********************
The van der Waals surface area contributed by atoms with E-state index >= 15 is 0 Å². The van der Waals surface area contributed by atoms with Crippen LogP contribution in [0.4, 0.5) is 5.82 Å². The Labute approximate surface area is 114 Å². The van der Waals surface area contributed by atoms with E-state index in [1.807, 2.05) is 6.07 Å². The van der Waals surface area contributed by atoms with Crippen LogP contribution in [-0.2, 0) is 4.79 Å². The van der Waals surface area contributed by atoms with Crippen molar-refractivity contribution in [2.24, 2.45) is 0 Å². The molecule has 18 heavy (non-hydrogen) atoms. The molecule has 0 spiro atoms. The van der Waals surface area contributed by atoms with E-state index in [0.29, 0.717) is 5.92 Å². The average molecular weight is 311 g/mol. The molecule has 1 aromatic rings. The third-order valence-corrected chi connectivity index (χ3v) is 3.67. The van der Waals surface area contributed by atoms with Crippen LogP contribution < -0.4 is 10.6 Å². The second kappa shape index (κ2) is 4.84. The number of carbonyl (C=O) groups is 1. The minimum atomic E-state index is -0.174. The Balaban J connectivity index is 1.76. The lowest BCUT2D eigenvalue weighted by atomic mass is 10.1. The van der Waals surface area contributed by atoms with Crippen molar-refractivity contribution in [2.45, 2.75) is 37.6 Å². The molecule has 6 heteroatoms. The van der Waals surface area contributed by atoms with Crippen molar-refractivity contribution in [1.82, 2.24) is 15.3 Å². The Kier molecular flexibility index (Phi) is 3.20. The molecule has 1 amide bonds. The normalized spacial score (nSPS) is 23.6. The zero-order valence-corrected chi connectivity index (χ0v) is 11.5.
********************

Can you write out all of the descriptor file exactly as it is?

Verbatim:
The van der Waals surface area contributed by atoms with E-state index >= 15 is 0 Å². The van der Waals surface area contributed by atoms with Crippen LogP contribution in [0.4, 0.5) is 5.82 Å². The Labute approximate surface area is 114 Å². The van der Waals surface area contributed by atoms with E-state index in [1.807, 2.05) is 6.07 Å². The van der Waals surface area contributed by atoms with Crippen LogP contribution in [-0.2, 0) is 4.79 Å². The van der Waals surface area contributed by atoms with Crippen molar-refractivity contribution in [2.24, 2.45) is 0 Å². The molecule has 18 heavy (non-hydrogen) atoms. The molecule has 0 spiro atoms. The van der Waals surface area contributed by atoms with E-state index in [0.29, 0.717) is 5.92 Å². The average molecular weight is 311 g/mol. The molecule has 1 aromatic rings. The third-order valence-corrected chi connectivity index (χ3v) is 3.67. The van der Waals surface area contributed by atoms with Crippen LogP contribution < -0.4 is 10.6 Å². The second kappa shape index (κ2) is 4.84. The number of carbonyl (C=O) groups is 1. The minimum atomic E-state index is -0.174. The Balaban J connectivity index is 1.76. The lowest BCUT2D eigenvalue weighted by atomic mass is 10.1. The van der Waals surface area contributed by atoms with Crippen molar-refractivity contribution in [2.45, 2.75) is 37.6 Å². The molecule has 6 heteroatoms. The van der Waals surface area contributed by atoms with Crippen molar-refractivity contribution in [1.82, 2.24) is 15.3 Å². The Kier molecular flexibility index (Phi) is 3.20. The molecule has 1 amide bonds. The normalized spacial score (nSPS) is 23.6. The zero-order valence-corrected chi connectivity index (χ0v) is 11.5.